Do you have your own ‘Olympic Gold’ strategy?

Are there lessons for you from Team GB’s strategy for winning Gold in the Olympics?

While you celebrate the latest British triumph – whether it is in the world of sport or still bathing in and reflecting on the creative genius of Danny Boyle’s opening ceremony – you can make your future better by following their strategy for success.

During the last year I have worked with various sports bodies to promote creative and innovative thinking. There are clear parallels between how the worlds of sport aim to be more successful and for you to achieve your life goals fastercheaperbetter or greener.

So what is the Team GB award-winning strategy?

On one level it involves sitting down.

Yes, by sitting down you may have more chance of winning a medal.

I better explain the cause and effect here.

Examine the fields where Team GB aims to excel: the rowing, cycling, sailing, equestrian.

They all involve sitting down. Their real commonality however, is more specific: they all are sports involving a degree of technical expertise in addition to raw human muscle.

They all also are relatively ‘minority’ sports, in the sense that not every country competes. (The heroic efforts of Hammadou Djibo Issaka, the gardener rower from landlocked Niger who only took up rowing 3 months ago highlights this sporting myopia.)

Please, I am in no way seeking to diminish the phenomenal achievements of Bradley Wiggins or rowers Helen Glover and Heather Stanning, but there are key lessons for your innovation and creativity.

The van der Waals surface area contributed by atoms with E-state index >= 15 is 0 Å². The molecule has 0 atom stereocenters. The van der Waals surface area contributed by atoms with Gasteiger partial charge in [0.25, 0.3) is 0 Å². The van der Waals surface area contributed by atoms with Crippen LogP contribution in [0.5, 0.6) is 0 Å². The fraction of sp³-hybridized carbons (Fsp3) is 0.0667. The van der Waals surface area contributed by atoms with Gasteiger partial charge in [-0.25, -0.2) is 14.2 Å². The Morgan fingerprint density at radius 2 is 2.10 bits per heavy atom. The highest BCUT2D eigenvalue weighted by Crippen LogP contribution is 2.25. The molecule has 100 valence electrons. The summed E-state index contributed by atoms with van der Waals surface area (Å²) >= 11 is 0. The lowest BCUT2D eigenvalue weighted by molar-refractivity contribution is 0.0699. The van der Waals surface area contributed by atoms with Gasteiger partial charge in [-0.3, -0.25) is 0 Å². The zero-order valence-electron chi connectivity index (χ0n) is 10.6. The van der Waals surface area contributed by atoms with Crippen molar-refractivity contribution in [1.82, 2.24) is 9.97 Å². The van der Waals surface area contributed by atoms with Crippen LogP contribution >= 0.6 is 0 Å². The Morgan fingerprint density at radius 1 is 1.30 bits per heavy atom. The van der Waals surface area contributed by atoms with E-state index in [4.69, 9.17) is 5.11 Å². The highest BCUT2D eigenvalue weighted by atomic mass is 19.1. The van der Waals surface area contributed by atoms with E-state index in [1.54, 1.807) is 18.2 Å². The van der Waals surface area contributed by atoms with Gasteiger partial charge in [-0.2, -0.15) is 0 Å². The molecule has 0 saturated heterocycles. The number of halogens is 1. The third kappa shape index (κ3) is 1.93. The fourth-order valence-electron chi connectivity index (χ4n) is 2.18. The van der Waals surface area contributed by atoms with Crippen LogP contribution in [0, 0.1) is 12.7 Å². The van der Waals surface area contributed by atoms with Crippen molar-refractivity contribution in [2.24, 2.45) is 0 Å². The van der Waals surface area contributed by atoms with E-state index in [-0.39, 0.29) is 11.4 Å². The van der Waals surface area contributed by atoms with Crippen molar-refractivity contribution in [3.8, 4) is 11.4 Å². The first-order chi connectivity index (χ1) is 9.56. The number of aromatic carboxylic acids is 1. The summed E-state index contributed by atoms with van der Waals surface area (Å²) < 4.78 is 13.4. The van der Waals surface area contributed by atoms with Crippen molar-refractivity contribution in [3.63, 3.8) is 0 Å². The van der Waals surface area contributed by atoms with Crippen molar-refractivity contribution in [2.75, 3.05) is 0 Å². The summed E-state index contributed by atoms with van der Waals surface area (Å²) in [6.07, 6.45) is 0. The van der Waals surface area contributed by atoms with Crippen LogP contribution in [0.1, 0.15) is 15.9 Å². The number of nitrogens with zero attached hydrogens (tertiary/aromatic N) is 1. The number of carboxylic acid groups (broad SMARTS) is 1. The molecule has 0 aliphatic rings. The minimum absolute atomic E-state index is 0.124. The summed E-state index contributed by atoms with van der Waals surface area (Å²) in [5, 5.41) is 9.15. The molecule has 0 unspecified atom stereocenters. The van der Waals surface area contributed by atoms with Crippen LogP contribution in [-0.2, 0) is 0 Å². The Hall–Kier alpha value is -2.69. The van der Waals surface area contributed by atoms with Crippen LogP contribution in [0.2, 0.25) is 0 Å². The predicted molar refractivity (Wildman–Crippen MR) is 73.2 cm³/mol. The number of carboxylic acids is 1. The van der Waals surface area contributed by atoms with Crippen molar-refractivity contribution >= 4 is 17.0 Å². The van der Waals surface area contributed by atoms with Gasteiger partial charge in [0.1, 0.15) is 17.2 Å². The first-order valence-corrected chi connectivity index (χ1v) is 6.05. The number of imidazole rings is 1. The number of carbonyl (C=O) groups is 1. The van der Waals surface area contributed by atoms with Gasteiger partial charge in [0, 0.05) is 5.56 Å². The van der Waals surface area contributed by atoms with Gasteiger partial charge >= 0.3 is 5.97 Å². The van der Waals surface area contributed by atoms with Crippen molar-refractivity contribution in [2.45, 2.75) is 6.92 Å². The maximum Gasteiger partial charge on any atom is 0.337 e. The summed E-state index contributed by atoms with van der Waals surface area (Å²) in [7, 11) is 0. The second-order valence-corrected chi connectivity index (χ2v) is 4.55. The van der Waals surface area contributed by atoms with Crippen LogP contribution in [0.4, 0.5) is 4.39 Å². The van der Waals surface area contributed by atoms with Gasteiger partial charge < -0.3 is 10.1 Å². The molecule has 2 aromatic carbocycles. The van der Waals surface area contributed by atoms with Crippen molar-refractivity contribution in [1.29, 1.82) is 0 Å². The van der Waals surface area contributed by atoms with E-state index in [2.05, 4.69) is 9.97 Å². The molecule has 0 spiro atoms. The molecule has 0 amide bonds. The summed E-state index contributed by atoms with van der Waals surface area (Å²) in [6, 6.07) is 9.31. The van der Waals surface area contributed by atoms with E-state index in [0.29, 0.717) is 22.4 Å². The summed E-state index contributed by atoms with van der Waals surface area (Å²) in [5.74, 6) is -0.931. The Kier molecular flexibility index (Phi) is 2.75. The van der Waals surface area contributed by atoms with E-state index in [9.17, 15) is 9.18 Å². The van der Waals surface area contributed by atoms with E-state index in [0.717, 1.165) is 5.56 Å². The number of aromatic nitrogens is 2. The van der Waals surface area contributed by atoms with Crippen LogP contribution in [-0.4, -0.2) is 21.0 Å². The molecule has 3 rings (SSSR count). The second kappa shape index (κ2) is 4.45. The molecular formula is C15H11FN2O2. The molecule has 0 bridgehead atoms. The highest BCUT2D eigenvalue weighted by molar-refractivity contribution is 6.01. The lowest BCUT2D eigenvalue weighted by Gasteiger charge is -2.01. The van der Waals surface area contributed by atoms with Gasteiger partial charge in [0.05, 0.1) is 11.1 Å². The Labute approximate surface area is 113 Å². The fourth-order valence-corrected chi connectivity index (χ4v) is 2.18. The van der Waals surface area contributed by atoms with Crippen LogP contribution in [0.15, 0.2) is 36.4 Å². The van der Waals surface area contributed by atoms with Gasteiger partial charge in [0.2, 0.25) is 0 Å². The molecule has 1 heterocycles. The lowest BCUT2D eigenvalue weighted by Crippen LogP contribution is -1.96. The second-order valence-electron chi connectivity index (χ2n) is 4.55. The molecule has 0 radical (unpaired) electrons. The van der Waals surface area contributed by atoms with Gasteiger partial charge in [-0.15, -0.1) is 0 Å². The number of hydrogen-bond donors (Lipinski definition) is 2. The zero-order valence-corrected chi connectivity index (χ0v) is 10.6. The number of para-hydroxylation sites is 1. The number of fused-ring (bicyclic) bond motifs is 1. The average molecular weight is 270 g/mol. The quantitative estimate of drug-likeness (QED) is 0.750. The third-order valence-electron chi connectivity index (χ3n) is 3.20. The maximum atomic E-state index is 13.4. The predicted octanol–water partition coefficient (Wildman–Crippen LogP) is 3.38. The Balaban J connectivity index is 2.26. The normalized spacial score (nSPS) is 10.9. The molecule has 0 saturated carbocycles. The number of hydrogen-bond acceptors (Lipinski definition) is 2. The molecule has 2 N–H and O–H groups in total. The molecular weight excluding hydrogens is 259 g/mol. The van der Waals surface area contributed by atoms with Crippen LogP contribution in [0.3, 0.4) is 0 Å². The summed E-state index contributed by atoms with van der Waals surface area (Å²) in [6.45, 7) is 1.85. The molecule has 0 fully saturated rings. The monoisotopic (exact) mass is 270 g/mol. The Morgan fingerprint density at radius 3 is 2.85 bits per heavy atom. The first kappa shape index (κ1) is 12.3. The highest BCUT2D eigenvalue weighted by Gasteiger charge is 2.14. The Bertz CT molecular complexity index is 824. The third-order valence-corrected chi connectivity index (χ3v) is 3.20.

Firstly, if you were playing cards what cards have you got that your competitor could not get, or would be expensive or time-consuming to acquire them?

What ways should you exploit or capitalise on these cards? It could be in your branding and memes – making sure you tell your brand story louder and in more places.

It could be further investing in your specialism or competitive advantages you offer.

It could be focussing more on less: identify your niche and climb higher within it.

When I advise my social media clients I advise them to ‘fish where the fish are’- start, get involved in conversations where people are at. I should perhaps add, ‘…but also make sure that there aren’t too many other anglers there!’

Where in your landscape are there opportunities which are rich enough to reward your efforts, yet not too crowded with others dipping in the same pool?

So, good luck Team GB in its efforts (and well done again Danny Boyle). But shouldn’t you now be doing things differently after reading this and adopting a better, more effective way to achieve the Gold medals in your life?

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